Do you suffer from car sickness?

Car sickness, also known as motion sickness, starts off with a general feeling of being unwell, and then you might start feeling dizzy or queasy. It then starts to go downhill quite quickly from there, escalating to nausea and vomiting. These are the typical motion sickness symptoms most people experience. 

At some point in our lives, we’re bound to be a victim of car sickness to a varying degree. It’s especially common in children. Car sickness is a type of motion sickness which occurs as a result of the conflicting messages your body experiences (usually in a moving car). Your inner ear signals that you’re moving; your eyes say you’re not, while your body is still. It essentially speaks to your body’s sense of balance and equilibrium. 

According to an article published on The Daily Express, the most common triggers for car sickness are: 


  • Reading in the car (which causes dizziness or headaches).
  • Facing backward (in the opposite direction the car is moving in).
  • Sitting in the backseat.
  • Dehydration.
  • Fatigue. 
  • Overeating and/or travelling on an empty stomach. 

If you suffer from car sickness, there are medicinal remedies such as taking a nausea tablet or buying a motion sickness band. If you want to overcome car sickness without medical assistance, it might help to look at ways to work on your senses. Here’s how:

The eyes are very much complicit in the act of confusing your body into car sickness. So one way most people avoid car sickness is to stare out into the horizon. This shifts the attention away from motion. Others prefer to actually drive, which makes focus a much easier thing to come by.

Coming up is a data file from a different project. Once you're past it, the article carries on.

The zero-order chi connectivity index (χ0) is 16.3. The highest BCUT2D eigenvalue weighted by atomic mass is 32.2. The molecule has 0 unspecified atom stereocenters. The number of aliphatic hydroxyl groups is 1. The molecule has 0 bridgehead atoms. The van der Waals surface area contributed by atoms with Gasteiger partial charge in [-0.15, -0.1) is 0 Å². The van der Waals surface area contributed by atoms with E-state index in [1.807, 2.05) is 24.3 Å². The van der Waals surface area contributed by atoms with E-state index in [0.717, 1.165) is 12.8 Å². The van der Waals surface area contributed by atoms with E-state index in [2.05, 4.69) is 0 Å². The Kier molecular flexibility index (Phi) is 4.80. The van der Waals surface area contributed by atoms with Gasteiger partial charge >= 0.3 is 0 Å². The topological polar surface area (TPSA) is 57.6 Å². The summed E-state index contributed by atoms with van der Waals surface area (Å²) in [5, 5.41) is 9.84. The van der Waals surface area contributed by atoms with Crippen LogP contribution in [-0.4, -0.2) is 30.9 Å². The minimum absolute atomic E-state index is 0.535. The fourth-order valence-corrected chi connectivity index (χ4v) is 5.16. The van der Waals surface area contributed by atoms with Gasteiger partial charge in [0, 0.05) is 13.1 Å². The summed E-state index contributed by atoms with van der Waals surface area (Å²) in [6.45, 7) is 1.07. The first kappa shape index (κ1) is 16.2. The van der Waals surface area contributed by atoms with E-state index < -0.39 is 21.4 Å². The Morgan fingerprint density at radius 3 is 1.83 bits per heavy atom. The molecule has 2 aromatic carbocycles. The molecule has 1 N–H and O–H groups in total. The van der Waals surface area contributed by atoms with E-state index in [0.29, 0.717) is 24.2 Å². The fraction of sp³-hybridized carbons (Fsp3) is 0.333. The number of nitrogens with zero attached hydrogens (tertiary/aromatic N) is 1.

If you’d still much rather be a passenger, you might want to sit in the front and not the backseat – even in an Uber! Be warned, reading will aggravate car sickness.

In recent years, car companies are starting to be innovative around a cure for car sickness. According to Jaguar Land Rover, self-driving cars of the future will be able to adjust the car settings to prevent occupants from being nauseous. Meanwhile, the French car manufacturer Citroen has recently launched a set of spectacles called Seetroen that stop you from feeling woozy while travelling in a car.  


Eating or drinking ginger is said to be as effective in preventing car sickness as over-the-counter medication. You could also try dabbing some ginger, peppermint or lavendar essential oils on your wrists or behind your ears. 

Avoid eating greasy or spicy foods, or eating too much before travelling in a car – small, healthy snacks frequently work best. On the other hand, it’s also not advisable to starve yourself before travelling! 

The most common way people reduce the chances of being car sick is to keep air circulating in the car by opening windows or blowing cool air and facing vents to their face. 

It is advisable to also sit up straight (looking to the horizon) and take deep breaths. 

You could also take the time to meditate on a future where cars will combat car sickness, or where we can simply teleport. Until then…


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